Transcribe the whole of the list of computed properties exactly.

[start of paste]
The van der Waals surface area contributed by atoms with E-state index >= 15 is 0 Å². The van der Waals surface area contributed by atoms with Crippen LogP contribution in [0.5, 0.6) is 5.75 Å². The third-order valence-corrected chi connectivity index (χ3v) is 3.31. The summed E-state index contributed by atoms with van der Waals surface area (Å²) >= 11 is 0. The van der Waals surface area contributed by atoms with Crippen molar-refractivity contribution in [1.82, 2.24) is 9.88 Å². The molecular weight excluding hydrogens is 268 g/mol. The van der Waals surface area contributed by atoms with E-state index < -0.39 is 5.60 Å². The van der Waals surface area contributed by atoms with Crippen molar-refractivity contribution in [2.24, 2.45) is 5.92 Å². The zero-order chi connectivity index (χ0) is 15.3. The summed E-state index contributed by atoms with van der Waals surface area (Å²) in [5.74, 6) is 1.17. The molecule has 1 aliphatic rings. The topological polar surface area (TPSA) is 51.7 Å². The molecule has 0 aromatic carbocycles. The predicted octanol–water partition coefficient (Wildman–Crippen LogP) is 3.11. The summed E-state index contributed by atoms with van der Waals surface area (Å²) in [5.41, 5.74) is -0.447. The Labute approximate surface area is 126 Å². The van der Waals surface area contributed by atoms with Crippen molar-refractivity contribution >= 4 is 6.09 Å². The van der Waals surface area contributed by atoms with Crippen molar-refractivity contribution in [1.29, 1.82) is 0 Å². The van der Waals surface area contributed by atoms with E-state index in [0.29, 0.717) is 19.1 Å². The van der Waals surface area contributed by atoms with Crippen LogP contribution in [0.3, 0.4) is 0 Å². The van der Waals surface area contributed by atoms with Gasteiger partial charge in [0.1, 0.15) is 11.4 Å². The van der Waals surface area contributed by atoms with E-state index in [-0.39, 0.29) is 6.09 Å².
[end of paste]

The van der Waals surface area contributed by atoms with E-state index >= 15 is 0 Å². The van der Waals surface area contributed by atoms with Crippen LogP contribution in [0.5, 0.6) is 5.75 Å². The third-order valence-corrected chi connectivity index (χ3v) is 3.31. The summed E-state index contributed by atoms with van der Waals surface area (Å²) >= 11 is 0. The van der Waals surface area contributed by atoms with Crippen molar-refractivity contribution in [1.82, 2.24) is 9.88 Å². The molecular weight excluding hydrogens is 268 g/mol. The van der Waals surface area contributed by atoms with E-state index < -0.39 is 5.60 Å². The van der Waals surface area contributed by atoms with Crippen molar-refractivity contribution in [2.24, 2.45) is 5.92 Å². The zero-order chi connectivity index (χ0) is 15.3. The summed E-state index contributed by atoms with van der Waals surface area (Å²) in [5.74, 6) is 1.17. The molecule has 1 aliphatic rings. The topological polar surface area (TPSA) is 51.7 Å². The molecule has 0 aromatic carbocycles. The predicted octanol–water partition coefficient (Wildman–Crippen LogP) is 3.11. The summed E-state index contributed by atoms with van der Waals surface area (Å²) in [5.41, 5.74) is -0.447. The Labute approximate surface area is 126 Å². The van der Waals surface area contributed by atoms with Crippen molar-refractivity contribution >= 4 is 6.09 Å². The van der Waals surface area contributed by atoms with Crippen molar-refractivity contribution in [1.29, 1.82) is 0 Å². The van der Waals surface area contributed by atoms with E-state index in [0.29, 0.717) is 19.1 Å². The van der Waals surface area contributed by atoms with Crippen LogP contribution in [0.3, 0.4) is 0 Å². The van der Waals surface area contributed by atoms with Gasteiger partial charge in [0.1, 0.15) is 11.4 Å². The van der Waals surface area contributed by atoms with E-state index in [-0.39, 0.29) is 6.09 Å².